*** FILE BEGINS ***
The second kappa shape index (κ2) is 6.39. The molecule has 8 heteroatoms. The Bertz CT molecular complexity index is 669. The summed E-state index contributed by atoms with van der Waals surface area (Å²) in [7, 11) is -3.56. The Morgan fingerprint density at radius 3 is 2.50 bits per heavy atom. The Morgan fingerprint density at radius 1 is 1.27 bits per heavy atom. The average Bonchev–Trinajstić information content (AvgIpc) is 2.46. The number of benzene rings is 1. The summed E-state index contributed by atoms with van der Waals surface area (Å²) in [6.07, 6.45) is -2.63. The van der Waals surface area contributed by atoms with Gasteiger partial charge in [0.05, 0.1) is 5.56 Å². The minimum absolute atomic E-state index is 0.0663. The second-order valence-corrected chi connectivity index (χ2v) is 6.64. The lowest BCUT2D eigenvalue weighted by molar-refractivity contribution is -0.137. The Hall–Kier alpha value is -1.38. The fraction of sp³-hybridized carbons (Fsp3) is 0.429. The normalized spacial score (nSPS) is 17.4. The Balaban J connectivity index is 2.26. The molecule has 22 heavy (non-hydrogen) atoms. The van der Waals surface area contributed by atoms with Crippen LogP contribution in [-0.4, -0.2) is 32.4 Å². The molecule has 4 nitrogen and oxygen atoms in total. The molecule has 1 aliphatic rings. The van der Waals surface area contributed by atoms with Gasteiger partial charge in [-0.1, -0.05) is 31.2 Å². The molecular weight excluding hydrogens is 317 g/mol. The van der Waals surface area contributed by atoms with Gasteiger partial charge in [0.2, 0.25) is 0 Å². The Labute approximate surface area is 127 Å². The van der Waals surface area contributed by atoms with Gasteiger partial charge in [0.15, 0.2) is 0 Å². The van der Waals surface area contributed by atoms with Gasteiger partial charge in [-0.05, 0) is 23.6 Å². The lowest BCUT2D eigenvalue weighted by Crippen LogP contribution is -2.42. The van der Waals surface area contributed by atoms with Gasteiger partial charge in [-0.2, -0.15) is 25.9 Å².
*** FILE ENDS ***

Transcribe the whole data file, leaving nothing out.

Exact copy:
The second kappa shape index (κ2) is 6.39. The molecule has 8 heteroatoms. The Bertz CT molecular complexity index is 669. The summed E-state index contributed by atoms with van der Waals surface area (Å²) in [7, 11) is -3.56. The Morgan fingerprint density at radius 3 is 2.50 bits per heavy atom. The Morgan fingerprint density at radius 1 is 1.27 bits per heavy atom. The average Bonchev–Trinajstić information content (AvgIpc) is 2.46. The number of benzene rings is 1. The summed E-state index contributed by atoms with van der Waals surface area (Å²) in [6.07, 6.45) is -2.63. The van der Waals surface area contributed by atoms with Gasteiger partial charge in [0.05, 0.1) is 5.56 Å². The minimum absolute atomic E-state index is 0.0663. The second-order valence-corrected chi connectivity index (χ2v) is 6.64. The lowest BCUT2D eigenvalue weighted by molar-refractivity contribution is -0.137. The Hall–Kier alpha value is -1.38. The fraction of sp³-hybridized carbons (Fsp3) is 0.429. The normalized spacial score (nSPS) is 17.4. The Balaban J connectivity index is 2.26. The molecule has 22 heavy (non-hydrogen) atoms. The van der Waals surface area contributed by atoms with Crippen LogP contribution in [-0.4, -0.2) is 32.4 Å². The molecule has 4 nitrogen and oxygen atoms in total. The molecule has 1 aliphatic rings. The van der Waals surface area contributed by atoms with Gasteiger partial charge in [-0.1, -0.05) is 31.2 Å². The molecular weight excluding hydrogens is 317 g/mol. The van der Waals surface area contributed by atoms with Gasteiger partial charge in [0.2, 0.25) is 0 Å². The Labute approximate surface area is 127 Å². The van der Waals surface area contributed by atoms with Gasteiger partial charge in [0.15, 0.2) is 0 Å². The van der Waals surface area contributed by atoms with Gasteiger partial charge in [-0.05, 0) is 23.6 Å². The lowest BCUT2D eigenvalue weighted by Crippen LogP contribution is -2.42. The van der Waals surface area contributed by atoms with Gasteiger partial charge in [-0.2, -0.15) is 25.9 Å².